The 411

Healing Communities — Art for Justice

Dec 10, 2018 | stuff | 0 comments

FORCE Detroit is thrilled to have a guest blog post from $500 Holla’ Winner Alondra Alvizo, co-founder of Vizo’s Voice. For a little backstory and to learn more about their valuable work, check out this blog post!   

Healing Communities — Art for Justice

Decriminalizing Graffiti Artists

Growing up in Southwest Detroit, the most prevalent form of art I saw throughout the community was what hipsters in Detroit now call aerosol art. The original and criminalized form of that is called graffiti. Driving to school, I would always see the rooftop water tanks with names like GASM and wonder, “Who is GASM and how did GASM even get up there?” A muralist I recently hired told me that those spots are called heaven spots. I asked him why. He went on to tell me that heaven spots are the riskiest places to put your art, they show how much skin you have in the game – to put it briefly – are you willing to die for your work? That sentiment stuck with me.

Upon graduating from Michigan State University, I came back to work in Southwest Detroit. I moved back to the community and work less than five minutes away from where I live. Everyday on my way to work I see a vandalized viaduct that is dark and gloomy and I also see a building that went to ruins. This building is called Kid’z Playland. Back when I was growing up, the building was adjacent to a flea market that most of the community visited every sunday after church. It was our one outing a week. We’d go eat breakfast there and then if you were lucky, your parents would take you over to Kid’z Playland which became the mexican version of Chuck E. Cheese. There was a playpen, a bouncy area, ticket earning machines, pizza and prizes.

Over time, I can only assume that bad business led Kid’z Playland to become one of the many blighted properties in the city of Detroit. It became an illegal dumpsite that was unsafe for children walking to school and the community overall. There are two schools on the cross street and many students walk both to Detroit Cristo Rey High School and Academy of the Americas Elementary School through the viaduct adjacent to Kid’z Playland.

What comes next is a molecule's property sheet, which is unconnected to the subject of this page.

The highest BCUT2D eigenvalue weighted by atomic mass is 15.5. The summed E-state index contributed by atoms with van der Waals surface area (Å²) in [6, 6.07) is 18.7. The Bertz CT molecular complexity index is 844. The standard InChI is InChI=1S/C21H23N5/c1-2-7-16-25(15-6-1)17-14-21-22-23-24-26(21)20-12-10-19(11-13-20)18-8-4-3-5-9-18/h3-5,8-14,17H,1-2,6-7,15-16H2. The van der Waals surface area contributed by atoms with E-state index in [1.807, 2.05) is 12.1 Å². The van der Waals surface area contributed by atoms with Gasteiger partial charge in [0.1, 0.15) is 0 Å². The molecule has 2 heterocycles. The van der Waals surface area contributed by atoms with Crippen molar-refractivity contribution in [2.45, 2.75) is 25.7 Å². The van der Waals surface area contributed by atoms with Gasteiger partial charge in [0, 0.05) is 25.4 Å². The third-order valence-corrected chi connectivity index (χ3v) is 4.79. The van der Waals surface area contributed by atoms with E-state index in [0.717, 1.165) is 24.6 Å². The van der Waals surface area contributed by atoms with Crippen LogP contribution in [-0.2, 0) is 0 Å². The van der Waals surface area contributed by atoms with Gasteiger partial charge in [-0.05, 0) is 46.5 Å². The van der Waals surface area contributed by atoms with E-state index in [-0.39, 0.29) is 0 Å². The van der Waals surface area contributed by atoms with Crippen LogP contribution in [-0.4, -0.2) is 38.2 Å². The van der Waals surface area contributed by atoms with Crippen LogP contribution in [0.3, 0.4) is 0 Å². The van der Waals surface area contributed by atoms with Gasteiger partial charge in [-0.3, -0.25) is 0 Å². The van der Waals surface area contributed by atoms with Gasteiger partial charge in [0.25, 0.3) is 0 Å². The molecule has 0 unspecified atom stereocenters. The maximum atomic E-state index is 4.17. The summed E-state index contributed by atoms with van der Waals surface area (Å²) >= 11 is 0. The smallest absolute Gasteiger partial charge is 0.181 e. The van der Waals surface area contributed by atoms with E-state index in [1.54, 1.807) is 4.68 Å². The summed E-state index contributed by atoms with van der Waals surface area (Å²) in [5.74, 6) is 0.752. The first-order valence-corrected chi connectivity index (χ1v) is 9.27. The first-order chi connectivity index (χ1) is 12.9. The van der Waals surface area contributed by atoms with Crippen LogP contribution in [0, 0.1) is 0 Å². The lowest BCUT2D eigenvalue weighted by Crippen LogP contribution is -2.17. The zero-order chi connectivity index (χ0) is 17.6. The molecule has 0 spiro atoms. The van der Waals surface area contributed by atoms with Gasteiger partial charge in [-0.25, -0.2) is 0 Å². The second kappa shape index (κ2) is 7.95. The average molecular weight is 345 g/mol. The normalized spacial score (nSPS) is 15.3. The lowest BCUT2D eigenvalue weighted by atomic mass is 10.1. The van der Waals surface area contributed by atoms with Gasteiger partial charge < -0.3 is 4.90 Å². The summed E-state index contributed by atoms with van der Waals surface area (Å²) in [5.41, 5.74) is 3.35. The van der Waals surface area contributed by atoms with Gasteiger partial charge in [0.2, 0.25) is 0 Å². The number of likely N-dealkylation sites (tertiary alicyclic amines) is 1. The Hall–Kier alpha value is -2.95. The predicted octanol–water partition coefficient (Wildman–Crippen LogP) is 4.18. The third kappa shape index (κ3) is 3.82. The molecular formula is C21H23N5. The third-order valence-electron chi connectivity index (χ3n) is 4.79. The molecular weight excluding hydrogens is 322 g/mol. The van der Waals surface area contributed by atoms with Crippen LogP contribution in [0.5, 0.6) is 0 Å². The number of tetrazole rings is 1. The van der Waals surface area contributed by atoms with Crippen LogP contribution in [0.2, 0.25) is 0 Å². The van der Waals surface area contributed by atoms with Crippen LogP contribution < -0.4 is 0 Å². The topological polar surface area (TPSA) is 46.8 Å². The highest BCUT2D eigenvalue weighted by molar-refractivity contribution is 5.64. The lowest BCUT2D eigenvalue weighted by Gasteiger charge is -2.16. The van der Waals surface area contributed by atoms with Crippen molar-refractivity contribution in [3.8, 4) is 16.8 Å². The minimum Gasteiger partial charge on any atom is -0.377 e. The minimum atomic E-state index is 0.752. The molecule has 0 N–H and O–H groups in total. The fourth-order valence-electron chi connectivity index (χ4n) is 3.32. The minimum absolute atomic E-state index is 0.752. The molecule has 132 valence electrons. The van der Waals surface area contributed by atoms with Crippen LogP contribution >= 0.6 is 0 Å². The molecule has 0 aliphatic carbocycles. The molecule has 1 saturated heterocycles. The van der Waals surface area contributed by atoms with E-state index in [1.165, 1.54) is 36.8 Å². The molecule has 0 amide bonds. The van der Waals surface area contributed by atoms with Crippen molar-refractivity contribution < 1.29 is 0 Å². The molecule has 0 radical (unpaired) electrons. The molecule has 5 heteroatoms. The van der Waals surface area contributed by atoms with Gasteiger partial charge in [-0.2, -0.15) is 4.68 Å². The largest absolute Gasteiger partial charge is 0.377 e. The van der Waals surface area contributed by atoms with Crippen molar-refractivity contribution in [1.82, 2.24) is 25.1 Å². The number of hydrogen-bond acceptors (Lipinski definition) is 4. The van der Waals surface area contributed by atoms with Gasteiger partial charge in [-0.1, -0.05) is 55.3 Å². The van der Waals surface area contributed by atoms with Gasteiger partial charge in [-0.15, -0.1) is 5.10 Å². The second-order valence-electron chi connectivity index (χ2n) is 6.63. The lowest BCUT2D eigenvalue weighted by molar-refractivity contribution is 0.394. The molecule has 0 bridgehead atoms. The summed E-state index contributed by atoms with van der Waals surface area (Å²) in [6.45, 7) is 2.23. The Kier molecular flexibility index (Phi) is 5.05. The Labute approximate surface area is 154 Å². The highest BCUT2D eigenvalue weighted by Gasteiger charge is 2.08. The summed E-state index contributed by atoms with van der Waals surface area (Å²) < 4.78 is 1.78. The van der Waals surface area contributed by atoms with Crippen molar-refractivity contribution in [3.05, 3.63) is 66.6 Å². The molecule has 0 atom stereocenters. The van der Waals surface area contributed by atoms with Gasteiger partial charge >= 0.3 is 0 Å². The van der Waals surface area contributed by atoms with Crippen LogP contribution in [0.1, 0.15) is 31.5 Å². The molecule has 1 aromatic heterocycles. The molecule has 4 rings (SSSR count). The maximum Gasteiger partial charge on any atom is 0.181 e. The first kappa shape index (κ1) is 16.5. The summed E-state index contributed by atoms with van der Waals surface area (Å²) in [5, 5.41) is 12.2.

This is where working for an environmental advocacy non-profit in Southwest Detroit really pays off. I knew that we had a huge volunteer event happening the week of September 10 until September 14, 2018. This was the week that our organization calls GM Cares Week where we have anywhere between 50 to 100 volunteers per day working on what we call signature projects to reduce the blight in the community and create safe community spaces. After a conversation with the Director of Programs at Southwest Detroit Environmental Vision, Sarah Clark, we agreed to make Kid’z Playland a signature project in conjunction with a mural beneath the viaduct on Junction and Federal street.

For the Kid’z Playland project, we received a donation from the owner of El Club, a newly established all ages event venue on west Vernor Highway, to pay a local artist to help keep the group of GM volunteers entertained while we removed all the blight on the property. We were able to provide a stipend to DJ Lost Boy, member of We Are Culture Creators. We Are Culture Creators is a community driven art collective in Southwest Detroit. With sounds by DJ Lost Boy, dumpsters by the City of Detroit and hard work from General Motors volunteers,  we were able to remove a dumpster full of debris, sort over 50 tires for city pick up and remove three gigantic piles of brush for city pick up as well. All in a day’s work, might I add!